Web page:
Articles

Darius Simpson & Scout Bostley – “Lost Voices” (CUPSI 2015)

September 23, 2019


The first day I realized I was black, it was
2000, we had just learned about blacks for the first time in 2nd grade. At recess, all
the white kids chased me into the woods chanting slave. My mother said I refused to come
out for three hours, said she thinks I was lost in the trees, but I just needed to be
closer to my roots. As a woman,
having a boyfriend is a battle If 70% of us are abused in a lifetime
what is the number of men doing it? The answer is not 1
man running faster than light to complete a mission
and that is what leaves me sick The second day I realized I was black, was
in a gas station I only had 25 cents so I searched what to spend it on. The cashier
floated from aisle to aisle eyes fixed on my hands. That was the first time I realized
skin color was a crime, My body has become cause to write legislation
cause for ass smacks in the back of a class my body has demanded everything except respect.
I have been asked “what makes you feel unsafe”
and I struggle not to yell EVERYTHING
The third day I realized I was black was in an all-white cafeteria. I gathered my legs
under me, made rockets of my feet and approached a girl. She told me she wasn’t into my type
of guy. I felt the words shoot daggers into my melanin, I’ve never wanted to disappear
so bad. As a woman I’ve learned to answer to everything
except my name little lady is not said to mean equal but
to make sure I remember my place I battle between wanting to own my body and
accepting that there is a one in four chance a man will lay claim to my skin
a plot of land for the taking The last day I realized I was black was in
an elevator in California. To the white woman that told me she knows what it feels like
to be black because she grew up poor, I would tell you to think before you speak
but your mind has got to be bacteria infected and any filter through that labyrinth of nothingness
might be worse than no thought at all. There is a group of women going around the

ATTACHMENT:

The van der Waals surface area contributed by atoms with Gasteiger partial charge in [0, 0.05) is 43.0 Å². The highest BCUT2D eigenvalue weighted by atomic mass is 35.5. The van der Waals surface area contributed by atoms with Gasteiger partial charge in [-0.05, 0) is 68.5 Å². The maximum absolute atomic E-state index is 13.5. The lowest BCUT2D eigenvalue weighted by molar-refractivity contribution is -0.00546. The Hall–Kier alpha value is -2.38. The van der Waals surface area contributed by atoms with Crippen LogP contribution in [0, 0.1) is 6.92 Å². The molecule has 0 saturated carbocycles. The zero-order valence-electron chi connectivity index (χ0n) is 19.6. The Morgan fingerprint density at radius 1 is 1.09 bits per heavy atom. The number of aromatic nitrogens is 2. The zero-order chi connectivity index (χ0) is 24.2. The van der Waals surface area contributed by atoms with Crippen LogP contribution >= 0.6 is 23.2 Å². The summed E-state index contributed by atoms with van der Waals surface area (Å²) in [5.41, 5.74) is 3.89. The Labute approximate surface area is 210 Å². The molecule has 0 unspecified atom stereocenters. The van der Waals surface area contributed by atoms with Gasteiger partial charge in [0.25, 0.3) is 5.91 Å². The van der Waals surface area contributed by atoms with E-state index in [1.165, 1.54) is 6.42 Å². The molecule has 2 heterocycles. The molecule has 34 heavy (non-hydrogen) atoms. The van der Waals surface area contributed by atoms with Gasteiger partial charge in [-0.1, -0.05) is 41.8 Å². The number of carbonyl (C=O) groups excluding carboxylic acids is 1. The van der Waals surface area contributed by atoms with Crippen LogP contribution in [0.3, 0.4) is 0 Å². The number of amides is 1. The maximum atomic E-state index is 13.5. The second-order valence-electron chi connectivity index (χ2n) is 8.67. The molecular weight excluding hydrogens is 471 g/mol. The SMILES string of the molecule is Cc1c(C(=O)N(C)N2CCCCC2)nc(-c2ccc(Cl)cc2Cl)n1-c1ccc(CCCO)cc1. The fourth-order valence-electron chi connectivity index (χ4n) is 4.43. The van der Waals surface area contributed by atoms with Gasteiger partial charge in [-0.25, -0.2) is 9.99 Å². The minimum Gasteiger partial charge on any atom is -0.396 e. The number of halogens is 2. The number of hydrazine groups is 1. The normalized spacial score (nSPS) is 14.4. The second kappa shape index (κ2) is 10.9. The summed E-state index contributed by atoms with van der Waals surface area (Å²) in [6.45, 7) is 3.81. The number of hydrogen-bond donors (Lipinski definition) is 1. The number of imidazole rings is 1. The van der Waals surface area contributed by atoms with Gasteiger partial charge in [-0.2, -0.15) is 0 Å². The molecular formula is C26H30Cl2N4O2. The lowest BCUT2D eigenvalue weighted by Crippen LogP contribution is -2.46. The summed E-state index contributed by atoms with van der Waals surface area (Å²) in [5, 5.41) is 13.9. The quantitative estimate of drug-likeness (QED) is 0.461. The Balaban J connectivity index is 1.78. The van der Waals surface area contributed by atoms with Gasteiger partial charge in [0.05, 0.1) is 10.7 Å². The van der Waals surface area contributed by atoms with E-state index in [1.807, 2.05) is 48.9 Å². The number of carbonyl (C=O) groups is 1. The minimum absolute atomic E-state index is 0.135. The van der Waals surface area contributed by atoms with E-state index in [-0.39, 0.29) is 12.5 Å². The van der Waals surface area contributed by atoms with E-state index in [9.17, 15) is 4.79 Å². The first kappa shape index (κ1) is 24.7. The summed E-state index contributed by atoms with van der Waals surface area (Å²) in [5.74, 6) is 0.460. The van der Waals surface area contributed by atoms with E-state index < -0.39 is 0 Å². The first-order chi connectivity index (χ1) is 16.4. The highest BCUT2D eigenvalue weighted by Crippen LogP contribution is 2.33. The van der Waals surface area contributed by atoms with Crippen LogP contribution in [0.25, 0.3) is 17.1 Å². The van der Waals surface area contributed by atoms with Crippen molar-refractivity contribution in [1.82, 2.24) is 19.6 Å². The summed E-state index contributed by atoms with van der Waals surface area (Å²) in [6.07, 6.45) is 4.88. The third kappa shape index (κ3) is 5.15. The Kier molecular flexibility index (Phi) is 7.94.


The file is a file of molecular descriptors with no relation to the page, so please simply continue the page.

room sharing their personal definition of feminism
He is the only man in the room and all of a sudden the tone switches to
destroying the patriarchy by annihilating all men.
Do you know what it means to be black, to pop lock your way in and out of hugs?
It is not a problem that you want to sympathize but to tell me you know my pain, is to stab
yourself in the leg because you saw me get shot. We have two different wounds, and looking
at yours does nothing to heal mine, Never will I turn away an ally
but when a man speaks on my behalf that only proves my point
Movements are driven by passion not by asserting yourself dominant by a world
that already put you there You speak to know pain you only fathom because
we told you it was there You know nothing of silence, until someone
who cannot know your pain tells you how to fix it. Every day is a crucifixion when there
is no regard for lines crossed. I fight so my voice can be heard
I fight for the voices you silence all in the name of what is right
The problem is you assume this struggle is attached to a social class, I am black and
and beautiful by nature, ain’t no income that can change that.
The problem with speaking up for each other is that everyone is left without a voice.

Leave a Reply

Your email address will not be published. Required fields are marked *